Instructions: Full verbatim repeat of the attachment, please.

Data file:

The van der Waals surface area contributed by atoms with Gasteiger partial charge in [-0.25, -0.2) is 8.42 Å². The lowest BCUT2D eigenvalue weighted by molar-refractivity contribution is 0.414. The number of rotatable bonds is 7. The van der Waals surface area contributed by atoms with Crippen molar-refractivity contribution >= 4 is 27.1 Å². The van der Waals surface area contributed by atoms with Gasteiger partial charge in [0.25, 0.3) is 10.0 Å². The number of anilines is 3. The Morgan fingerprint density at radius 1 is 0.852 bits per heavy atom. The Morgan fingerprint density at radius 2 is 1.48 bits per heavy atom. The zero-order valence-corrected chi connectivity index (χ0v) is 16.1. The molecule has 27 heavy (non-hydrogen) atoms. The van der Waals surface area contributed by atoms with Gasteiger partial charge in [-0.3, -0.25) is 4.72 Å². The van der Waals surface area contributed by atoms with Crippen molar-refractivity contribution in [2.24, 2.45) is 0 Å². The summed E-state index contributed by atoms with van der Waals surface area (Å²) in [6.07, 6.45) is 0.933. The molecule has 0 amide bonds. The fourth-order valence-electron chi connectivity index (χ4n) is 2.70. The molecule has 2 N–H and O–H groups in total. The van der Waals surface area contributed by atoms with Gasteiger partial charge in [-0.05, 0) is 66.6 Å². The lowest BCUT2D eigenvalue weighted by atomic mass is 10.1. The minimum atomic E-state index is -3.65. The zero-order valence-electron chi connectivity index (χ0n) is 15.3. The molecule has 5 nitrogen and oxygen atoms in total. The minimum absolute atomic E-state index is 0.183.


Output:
The van der Waals surface area contributed by atoms with Gasteiger partial charge in [-0.25, -0.2) is 8.42 Å². The lowest BCUT2D eigenvalue weighted by molar-refractivity contribution is 0.414. The number of rotatable bonds is 7. The van der Waals surface area contributed by atoms with Crippen molar-refractivity contribution >= 4 is 27.1 Å². The van der Waals surface area contributed by atoms with Gasteiger partial charge in [0.25, 0.3) is 10.0 Å². The number of anilines is 3. The Morgan fingerprint density at radius 1 is 0.852 bits per heavy atom. The Morgan fingerprint density at radius 2 is 1.48 bits per heavy atom. The zero-order valence-corrected chi connectivity index (χ0v) is 16.1. The molecule has 27 heavy (non-hydrogen) atoms. The van der Waals surface area contributed by atoms with Gasteiger partial charge in [-0.3, -0.25) is 4.72 Å². The van der Waals surface area contributed by atoms with Crippen molar-refractivity contribution in [2.24, 2.45) is 0 Å². The summed E-state index contributed by atoms with van der Waals surface area (Å²) in [6.07, 6.45) is 0.933. The molecule has 0 amide bonds. The fourth-order valence-electron chi connectivity index (χ4n) is 2.70. The molecule has 2 N–H and O–H groups in total. The van der Waals surface area contributed by atoms with Gasteiger partial charge in [-0.05, 0) is 66.6 Å². The lowest BCUT2D eigenvalue weighted by atomic mass is 10.1. The minimum atomic E-state index is -3.65. The zero-order valence-electron chi connectivity index (χ0n) is 15.3. The molecule has 5 nitrogen and oxygen atoms in total. The minimum absolute atomic E-state index is 0.183.